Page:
Uncertainty about tax rates because of record budget deficits and Washington squabbles over how to curb them further discourage hiring and investment.
It all makes for a difficult policymaking climate. Seldom has there been such division in the FOMC ranks. While there are those, such as Chicago Fed President Charles Evans, who are outspokenly for "more accommodation," there are others who adamantly oppose more easing unless the economy deteriorates even further. Then there are the fence-sitters.
In late August, the mainstream Lockhart said that no policy option could be ruled out given economic weakness, but said, "it is important that monetary policy not be seen as a panacea" and warned "pushing beyond what monetary policy plausibly can deliver runs the risk of creating new distortions and imbalances."
Lockhart added that "in more adverse scenarios, further policy accommodation might be called for. But as of today, I am comfortable with the current stance of policy...." He was speaking before a dismal employment report showed no jobs growth in August.
Notwithstanding the uncertainty and dissension, it must be remembered that the Fed has a statutory "dual mandate" to pursue price stability AND maximum employment. That is something Bernanke and his colleagues take very seriously. It was with reference to that dual mandate that the FOMC launched a second round of "quantitative easing" last November, citing rising unemployment and falling inflation.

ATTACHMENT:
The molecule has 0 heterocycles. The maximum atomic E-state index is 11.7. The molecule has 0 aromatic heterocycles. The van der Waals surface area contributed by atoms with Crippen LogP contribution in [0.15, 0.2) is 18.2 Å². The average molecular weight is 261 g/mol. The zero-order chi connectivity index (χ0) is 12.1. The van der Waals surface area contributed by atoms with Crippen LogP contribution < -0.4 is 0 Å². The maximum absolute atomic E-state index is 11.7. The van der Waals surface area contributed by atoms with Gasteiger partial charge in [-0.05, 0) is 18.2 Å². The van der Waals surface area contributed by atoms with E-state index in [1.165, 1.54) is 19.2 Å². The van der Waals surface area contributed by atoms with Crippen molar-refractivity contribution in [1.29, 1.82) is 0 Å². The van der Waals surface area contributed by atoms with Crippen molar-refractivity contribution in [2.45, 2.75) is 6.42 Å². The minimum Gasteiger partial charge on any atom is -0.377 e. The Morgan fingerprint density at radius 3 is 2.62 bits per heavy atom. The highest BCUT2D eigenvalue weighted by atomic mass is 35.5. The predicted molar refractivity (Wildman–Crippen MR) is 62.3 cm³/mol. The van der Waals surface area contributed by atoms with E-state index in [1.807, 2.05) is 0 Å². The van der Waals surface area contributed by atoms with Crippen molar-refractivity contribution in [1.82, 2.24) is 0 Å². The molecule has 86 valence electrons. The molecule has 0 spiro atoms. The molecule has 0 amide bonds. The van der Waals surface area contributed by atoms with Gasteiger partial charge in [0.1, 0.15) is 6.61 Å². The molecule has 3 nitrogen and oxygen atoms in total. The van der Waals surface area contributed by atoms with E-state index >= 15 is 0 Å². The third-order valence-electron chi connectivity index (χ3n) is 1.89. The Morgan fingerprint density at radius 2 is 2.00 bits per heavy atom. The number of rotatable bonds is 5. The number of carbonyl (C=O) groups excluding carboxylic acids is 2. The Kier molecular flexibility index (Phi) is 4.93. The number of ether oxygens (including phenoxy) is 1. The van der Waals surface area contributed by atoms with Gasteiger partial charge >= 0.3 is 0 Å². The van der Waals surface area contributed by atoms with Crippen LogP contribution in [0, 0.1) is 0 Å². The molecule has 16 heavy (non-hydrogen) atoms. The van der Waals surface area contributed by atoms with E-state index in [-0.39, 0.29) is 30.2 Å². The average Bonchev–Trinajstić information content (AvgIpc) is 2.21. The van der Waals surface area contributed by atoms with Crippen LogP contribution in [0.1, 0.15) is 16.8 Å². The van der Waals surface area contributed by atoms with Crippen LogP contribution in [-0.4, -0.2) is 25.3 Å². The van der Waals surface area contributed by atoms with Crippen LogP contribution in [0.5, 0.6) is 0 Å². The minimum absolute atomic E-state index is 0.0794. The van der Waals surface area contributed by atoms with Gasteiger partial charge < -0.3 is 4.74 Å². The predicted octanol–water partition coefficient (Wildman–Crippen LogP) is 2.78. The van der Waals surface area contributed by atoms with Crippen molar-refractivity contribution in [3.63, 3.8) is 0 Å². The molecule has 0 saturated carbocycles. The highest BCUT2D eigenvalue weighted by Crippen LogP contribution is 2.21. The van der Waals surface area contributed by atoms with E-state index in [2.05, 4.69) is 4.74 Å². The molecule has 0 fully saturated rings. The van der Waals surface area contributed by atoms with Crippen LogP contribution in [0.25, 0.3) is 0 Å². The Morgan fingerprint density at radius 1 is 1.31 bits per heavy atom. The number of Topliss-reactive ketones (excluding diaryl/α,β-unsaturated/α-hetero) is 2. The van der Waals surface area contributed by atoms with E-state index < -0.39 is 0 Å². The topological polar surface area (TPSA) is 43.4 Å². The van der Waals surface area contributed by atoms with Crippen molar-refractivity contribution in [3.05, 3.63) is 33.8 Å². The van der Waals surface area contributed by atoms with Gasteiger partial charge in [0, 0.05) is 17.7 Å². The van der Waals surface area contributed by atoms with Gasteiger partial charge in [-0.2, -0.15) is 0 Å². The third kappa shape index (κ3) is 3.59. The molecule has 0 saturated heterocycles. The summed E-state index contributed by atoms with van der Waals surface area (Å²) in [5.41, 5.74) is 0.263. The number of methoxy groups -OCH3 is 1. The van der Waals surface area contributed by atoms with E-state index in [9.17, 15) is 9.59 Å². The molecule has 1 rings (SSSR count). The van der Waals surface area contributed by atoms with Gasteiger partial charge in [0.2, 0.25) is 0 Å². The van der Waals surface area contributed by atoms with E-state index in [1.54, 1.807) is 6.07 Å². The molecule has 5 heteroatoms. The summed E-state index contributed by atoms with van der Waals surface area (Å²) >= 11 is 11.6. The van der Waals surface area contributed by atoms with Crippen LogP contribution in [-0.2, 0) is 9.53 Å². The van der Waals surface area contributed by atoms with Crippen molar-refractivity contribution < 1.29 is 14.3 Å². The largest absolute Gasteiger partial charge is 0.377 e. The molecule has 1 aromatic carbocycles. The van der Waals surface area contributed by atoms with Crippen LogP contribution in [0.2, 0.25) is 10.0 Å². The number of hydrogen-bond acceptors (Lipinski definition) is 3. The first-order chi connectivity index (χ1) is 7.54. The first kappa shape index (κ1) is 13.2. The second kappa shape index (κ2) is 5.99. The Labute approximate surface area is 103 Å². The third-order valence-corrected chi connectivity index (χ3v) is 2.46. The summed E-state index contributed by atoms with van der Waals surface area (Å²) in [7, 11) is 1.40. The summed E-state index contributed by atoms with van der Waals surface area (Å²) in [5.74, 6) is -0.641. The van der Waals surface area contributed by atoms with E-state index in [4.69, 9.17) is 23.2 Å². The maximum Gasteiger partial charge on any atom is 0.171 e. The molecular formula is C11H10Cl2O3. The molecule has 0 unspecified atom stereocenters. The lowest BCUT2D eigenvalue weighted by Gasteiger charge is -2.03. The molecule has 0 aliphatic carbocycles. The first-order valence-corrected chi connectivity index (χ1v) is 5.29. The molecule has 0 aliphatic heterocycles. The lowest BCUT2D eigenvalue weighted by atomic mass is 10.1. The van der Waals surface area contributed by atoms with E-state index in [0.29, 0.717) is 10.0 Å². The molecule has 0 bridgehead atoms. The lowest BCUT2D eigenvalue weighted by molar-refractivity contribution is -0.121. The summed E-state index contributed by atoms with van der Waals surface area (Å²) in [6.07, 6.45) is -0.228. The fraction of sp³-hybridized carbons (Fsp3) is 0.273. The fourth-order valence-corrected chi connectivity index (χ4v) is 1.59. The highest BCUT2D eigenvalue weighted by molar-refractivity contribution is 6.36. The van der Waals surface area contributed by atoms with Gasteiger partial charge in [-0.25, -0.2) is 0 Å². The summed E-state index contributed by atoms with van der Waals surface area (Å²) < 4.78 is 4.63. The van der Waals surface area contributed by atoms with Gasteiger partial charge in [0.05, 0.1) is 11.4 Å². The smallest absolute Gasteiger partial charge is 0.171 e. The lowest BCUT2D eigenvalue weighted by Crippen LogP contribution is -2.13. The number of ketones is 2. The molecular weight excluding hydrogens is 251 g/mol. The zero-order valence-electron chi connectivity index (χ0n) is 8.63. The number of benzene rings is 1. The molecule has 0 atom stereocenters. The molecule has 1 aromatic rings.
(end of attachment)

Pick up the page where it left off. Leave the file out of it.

Unemployment was higher and inflation lower then, which is why Minneapolis Fed President Narayana Kocherlakota said he dissented against the extension of zero rates in August.
But the labor market situation remains intractably deplorable, and that is the side of the dual mandate that matters most to Bernanke and most FOMC members these days — not just the high rate but also the duration of unemployment.
Whatever the reasons for this slough — be they fiscal, regulatory or external — one thing is for sure: Continued evidence that the economy is growing too slowly to reduce joblessness will, in the minds of most Fed officials, virtually force the central bank to keep trying to make things better. "QE3" is a definite possibility.
So far, inflation and inflation expectations are seen as giving the FOMC a permit to keep depressing rates and injecting money. We only can wonder with trepidation about the long-term consequences.
Steve Beckner is senior correspondent for Market News International. He is heard regularly on National Public Radio and is the author of "Back From the Brink: The Greenspan Years" (Wiley).